Over years of extensive Airstream travel, I’ve encountered a lot of situations that required on-the-road repairs. I’m talking about the type of bug that crops up and threatens to ruin your trip—but could be fixed in a few minutes if you just had the right tool handy.
When this happened to me (since I knew nothing about fixing Airstreams at first) I’d call my Airstream lifelines Brett, Super Terry and Colin for advice. Then I’d go buy whatever tool or small part they recommended, and I’d make the repair according to their instructions. In this way, my kit grew along with my skills.
For a while, it seemed like every repair needed a different tool, and the tool bag was in danger of becoming a tool chest. Eventually, I learned what tools got the most use, and pared down the kit to the essentials. It’s still a fairly heavy bag but it fits easily in one of the exterior side compartments of our Globetrotter.
Tothie and I sat down for 15 minutes to go over some of the stuff I carry. She learned a lot about what’s useful and how I use it—perhaps you will too. Check out the video:
If you want the short summary, here are the most frequently-used tools in my Airstream tool bag:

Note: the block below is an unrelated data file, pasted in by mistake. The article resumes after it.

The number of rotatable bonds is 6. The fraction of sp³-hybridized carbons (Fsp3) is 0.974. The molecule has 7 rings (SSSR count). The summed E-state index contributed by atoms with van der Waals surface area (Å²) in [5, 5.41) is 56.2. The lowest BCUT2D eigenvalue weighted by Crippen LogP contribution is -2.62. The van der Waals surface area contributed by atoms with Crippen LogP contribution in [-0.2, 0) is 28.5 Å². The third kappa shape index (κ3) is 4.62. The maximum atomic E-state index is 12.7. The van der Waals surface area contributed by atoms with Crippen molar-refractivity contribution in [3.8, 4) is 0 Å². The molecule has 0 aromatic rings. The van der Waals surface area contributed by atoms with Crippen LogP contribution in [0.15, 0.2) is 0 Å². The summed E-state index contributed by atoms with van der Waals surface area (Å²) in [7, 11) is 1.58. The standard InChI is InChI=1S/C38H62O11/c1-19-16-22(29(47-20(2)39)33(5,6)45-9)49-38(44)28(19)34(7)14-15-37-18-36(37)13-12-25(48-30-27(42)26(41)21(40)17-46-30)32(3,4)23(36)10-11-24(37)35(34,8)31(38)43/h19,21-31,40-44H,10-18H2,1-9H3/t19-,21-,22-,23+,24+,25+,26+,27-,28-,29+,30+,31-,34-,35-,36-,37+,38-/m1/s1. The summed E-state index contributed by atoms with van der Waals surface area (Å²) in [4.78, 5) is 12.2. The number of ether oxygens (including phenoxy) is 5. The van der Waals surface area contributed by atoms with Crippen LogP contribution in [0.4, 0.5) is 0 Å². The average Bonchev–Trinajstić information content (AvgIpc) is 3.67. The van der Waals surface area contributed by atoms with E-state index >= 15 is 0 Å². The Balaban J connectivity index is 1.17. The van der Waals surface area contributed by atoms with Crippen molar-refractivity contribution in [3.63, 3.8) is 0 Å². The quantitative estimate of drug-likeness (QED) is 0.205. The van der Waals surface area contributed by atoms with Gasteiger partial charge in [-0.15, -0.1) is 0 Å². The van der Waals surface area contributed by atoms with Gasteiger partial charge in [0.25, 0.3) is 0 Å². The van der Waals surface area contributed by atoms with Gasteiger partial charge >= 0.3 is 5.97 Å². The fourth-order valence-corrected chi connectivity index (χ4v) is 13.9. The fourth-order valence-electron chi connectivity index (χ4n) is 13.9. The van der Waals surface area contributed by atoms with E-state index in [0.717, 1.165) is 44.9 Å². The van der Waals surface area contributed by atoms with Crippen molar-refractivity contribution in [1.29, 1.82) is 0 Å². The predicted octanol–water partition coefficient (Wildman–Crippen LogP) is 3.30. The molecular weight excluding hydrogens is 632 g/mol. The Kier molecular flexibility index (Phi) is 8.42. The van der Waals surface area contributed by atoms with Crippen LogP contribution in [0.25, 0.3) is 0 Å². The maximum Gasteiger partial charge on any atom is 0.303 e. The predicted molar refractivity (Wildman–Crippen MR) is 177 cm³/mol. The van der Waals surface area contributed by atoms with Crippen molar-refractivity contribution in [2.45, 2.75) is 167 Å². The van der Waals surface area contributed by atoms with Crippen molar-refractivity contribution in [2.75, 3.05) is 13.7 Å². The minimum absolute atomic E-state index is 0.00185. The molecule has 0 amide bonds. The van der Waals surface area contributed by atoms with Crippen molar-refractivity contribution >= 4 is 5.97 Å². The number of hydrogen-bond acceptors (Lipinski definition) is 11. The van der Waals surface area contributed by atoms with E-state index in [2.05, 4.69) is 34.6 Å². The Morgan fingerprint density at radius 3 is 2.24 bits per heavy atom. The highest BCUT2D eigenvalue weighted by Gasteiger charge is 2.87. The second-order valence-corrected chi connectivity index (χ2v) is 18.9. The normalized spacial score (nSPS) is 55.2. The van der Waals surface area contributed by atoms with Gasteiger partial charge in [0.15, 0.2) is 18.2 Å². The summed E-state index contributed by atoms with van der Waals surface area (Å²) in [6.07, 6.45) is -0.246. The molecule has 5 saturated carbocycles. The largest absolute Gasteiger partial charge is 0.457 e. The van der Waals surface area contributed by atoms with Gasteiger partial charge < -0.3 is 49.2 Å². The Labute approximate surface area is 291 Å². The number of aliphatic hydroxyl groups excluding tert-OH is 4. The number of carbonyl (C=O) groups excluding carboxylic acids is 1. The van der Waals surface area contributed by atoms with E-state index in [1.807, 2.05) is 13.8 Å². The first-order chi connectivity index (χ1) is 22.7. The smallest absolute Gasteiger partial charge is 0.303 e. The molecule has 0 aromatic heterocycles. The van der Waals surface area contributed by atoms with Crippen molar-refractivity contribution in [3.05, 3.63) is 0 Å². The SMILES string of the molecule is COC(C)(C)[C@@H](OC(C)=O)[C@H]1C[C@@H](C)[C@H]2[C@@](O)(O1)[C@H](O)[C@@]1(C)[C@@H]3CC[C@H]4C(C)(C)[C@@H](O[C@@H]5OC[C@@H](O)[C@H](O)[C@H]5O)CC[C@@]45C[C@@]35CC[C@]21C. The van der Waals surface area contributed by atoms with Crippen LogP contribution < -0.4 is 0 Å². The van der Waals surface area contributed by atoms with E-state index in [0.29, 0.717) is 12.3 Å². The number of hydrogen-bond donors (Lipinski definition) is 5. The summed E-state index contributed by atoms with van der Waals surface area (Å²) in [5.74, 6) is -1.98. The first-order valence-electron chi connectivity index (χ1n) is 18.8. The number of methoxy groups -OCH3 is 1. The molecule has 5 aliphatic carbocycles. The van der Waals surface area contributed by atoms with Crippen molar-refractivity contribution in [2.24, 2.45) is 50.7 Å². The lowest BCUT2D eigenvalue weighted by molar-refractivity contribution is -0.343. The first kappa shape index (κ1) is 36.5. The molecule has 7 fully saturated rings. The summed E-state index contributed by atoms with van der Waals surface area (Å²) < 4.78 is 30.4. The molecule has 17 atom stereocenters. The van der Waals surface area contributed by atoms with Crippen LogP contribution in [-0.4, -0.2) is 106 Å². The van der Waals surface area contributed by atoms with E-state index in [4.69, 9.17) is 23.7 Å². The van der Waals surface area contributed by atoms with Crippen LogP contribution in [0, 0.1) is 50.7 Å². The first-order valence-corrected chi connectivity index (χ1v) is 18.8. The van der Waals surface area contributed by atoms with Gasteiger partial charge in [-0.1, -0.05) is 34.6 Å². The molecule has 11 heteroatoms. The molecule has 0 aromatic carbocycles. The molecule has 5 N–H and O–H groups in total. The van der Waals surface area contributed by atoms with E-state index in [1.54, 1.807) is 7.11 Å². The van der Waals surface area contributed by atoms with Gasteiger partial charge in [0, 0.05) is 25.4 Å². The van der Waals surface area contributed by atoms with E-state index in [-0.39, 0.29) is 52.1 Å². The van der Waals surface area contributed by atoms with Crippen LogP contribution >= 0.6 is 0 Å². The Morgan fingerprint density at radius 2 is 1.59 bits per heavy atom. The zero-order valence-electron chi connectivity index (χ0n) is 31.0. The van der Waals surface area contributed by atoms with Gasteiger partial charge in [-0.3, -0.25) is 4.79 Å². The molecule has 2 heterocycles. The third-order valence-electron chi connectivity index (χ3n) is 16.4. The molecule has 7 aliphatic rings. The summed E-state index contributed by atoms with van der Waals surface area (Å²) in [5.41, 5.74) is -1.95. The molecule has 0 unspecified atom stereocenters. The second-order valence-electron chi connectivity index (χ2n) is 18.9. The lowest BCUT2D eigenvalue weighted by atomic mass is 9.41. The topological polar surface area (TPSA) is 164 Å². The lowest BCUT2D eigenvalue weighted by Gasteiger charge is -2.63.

- Screwdrivers (especially a #2 Philips)
- Cordless drill
- Headlamp (for hands-free work) & flashlight
- Small adjustable wrench and a set of 5 assorted US-spec open-end wrenches
- Cutters (clipper and/or kitchen shears)
- Allen wrenches (US-spec)—useful for Hensley Hitch owners in particular
- Rivet tool
- Drill bits
- Wire stripper/cutter
This doesn’t count the specialized repair and maintenance kits I carry, which I developed myself and we sell in the Airstream Life Store:
- tire changing kit (including torque wrench)
- propane maintenance kit
- electrical maintenance kit
- rivet kit
- maintenance essentials kit
And it doesn’t include the parts and supplies I carry, such as lubricants, glues, tapes, spares, fasteners (screws, rivets, bolts), electrical connectors, etc. I’ll do a separate blog (and possibly a video) on those later.
Your mileage may vary. If you don’t ever want to fiddle with the 12 volt electrical system, you won’t need a voltmeter or a wire stripper, for example. I have a full set of tools and spare parts for PEX plumbing, but since the plumbing rarely needs anything more than a bit of Teflon tape on a leaking thread, I leave the heavy PEX tools at home for future projects. Think about what you might encounter and decide how much you’re willing to tackle, and let your kit build up according to your own skills and needs.